When Jason first started out, he was presented with two conflicting options that would determine the rest of his career. Either he could direct the move Dude, Where’s My Car, or continuing working on his passion project, Thank You for Smoking. Dude was a wacky, lowbrow comedy that already had funding and studio approval. For a first time director, Jason would have been guaranteed a wide release and a needed paycheck.

Instead, Jason chose to work on a movie that was close to his heart. There were no assurances that he would be able to collect the necessary funds to make it and Jason knew that it would never get the attention of a broad comedy. But Jason had the foresight and fortitude to be aware that this decision would define every movie that followed. If he made a mass-market slapstick, then that’s how he’d be known. Jason preferred to garner a reputation as a cultured, intellectual moviemaker and he has.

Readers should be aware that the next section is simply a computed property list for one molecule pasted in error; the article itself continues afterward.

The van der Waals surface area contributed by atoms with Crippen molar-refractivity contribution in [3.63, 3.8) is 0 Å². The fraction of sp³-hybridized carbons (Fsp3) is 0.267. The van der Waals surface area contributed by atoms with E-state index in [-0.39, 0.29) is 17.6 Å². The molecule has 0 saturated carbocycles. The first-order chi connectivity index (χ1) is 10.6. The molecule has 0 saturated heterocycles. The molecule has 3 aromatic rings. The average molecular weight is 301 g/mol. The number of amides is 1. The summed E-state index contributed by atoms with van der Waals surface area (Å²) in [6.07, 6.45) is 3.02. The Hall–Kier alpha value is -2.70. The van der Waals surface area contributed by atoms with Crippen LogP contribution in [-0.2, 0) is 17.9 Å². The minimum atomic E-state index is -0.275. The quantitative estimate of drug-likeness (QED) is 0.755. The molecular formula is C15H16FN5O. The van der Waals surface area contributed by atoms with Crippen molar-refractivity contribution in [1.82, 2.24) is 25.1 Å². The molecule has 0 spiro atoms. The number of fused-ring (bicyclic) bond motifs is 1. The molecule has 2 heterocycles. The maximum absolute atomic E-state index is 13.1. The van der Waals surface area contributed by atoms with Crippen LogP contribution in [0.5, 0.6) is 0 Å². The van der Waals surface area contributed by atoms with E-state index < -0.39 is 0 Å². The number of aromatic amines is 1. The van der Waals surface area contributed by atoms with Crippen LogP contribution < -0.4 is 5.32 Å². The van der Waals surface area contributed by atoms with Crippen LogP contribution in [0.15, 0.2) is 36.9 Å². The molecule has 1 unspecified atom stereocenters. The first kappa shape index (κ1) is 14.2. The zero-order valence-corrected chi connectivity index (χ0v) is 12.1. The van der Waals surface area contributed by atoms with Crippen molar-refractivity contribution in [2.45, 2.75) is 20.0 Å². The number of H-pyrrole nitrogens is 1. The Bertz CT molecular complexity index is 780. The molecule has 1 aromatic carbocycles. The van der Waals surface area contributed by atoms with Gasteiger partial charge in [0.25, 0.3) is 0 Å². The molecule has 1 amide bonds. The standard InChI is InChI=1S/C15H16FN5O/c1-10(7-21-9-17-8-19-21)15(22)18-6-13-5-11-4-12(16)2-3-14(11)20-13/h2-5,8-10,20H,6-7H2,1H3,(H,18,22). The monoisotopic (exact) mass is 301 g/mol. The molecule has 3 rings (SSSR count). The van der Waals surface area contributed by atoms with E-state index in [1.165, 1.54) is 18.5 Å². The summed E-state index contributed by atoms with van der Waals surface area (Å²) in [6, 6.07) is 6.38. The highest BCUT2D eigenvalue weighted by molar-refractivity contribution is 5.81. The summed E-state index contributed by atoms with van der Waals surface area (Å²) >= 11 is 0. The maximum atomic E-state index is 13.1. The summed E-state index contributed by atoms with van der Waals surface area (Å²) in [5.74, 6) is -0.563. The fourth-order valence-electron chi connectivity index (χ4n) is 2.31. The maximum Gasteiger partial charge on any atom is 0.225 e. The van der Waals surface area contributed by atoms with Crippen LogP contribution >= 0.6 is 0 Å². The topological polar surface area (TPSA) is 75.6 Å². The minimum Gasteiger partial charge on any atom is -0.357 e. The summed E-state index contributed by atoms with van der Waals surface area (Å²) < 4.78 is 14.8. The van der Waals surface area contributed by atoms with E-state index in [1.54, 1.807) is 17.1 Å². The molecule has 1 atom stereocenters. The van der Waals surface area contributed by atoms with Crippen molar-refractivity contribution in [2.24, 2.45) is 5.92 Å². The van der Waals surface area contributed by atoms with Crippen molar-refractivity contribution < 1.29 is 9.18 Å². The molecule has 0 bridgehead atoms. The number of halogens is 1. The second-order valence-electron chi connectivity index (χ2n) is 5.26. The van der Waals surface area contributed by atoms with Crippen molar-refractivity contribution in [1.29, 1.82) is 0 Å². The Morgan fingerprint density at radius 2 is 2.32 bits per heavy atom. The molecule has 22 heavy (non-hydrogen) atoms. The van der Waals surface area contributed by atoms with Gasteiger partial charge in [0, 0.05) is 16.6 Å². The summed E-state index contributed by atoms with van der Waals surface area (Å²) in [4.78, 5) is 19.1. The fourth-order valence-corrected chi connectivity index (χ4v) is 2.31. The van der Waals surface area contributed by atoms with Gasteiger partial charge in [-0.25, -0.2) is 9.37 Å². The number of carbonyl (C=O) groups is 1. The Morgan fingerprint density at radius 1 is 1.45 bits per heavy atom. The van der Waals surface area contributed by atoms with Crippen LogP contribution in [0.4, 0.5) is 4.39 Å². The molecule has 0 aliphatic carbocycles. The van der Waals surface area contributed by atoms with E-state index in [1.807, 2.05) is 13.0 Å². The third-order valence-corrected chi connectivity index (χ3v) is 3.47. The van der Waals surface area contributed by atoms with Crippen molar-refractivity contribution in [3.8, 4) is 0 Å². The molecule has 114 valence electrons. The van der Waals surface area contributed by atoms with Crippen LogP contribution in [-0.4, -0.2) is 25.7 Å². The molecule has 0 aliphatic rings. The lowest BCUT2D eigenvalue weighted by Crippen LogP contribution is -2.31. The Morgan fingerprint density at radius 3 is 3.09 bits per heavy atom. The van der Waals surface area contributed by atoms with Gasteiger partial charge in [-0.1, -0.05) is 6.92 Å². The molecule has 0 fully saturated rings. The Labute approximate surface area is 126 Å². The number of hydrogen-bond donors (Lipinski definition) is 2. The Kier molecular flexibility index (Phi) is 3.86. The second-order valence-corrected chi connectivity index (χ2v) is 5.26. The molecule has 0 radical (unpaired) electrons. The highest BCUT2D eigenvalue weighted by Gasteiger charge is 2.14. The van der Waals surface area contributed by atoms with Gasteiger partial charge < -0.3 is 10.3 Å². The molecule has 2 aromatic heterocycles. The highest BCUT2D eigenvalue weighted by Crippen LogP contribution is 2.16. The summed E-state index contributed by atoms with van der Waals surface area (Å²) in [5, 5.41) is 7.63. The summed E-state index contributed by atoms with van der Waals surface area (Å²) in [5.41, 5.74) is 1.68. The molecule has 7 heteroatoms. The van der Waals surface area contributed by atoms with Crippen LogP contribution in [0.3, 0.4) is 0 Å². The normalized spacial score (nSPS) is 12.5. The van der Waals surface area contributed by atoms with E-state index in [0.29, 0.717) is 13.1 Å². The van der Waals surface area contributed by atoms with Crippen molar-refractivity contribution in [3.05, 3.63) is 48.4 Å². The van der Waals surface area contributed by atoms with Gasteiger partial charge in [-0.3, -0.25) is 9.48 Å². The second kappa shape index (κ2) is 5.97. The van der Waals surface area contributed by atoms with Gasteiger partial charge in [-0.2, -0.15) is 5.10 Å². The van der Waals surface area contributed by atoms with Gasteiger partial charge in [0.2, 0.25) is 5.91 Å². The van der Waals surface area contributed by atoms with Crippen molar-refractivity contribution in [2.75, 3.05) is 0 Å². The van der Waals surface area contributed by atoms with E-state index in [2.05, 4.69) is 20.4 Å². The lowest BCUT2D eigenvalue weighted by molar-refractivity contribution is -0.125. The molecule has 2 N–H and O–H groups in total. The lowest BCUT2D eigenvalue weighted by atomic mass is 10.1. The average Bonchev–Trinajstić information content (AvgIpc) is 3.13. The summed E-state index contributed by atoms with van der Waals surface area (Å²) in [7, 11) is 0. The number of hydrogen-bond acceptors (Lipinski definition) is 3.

My father [Ivan Reitman, producer of such classics as Animal House and Ghostbusters] wants to take your favorite song and play it better than you’ve ever heard it before.  I want to take your least favorite song and play it in a way that makes you love it.

In hindsight, Jason’s decision may seem obvious. I doubt it felt that way at the time. The book Resilience, Why Things Bounce Back defines resilience as the ability “to maintain core purpose and integrity among unforeseen shocks and surprises.” This involves a combination of optimism, creativity, and confidence. Like all leaders, he leaned on his resilience for the vision of what he wanted to achieve, the skills he possessed, and the hope that it would pay off.

So how do you build resilience? The American Psychological Association provides a few ideas:

  • Avoid seeing crises as insurmountable problems. You can’t change the fact that highly stressful events happen, but you can change how you interpret and respond to these events. Try looking beyond the present to how future circumstances may be a little better.
  • Move toward your goals. Develop realistic goals and do something regularly that enables you to move toward them.
  • Keep things in perspective. Consider the situation in a broader context and keep a long-term perspective.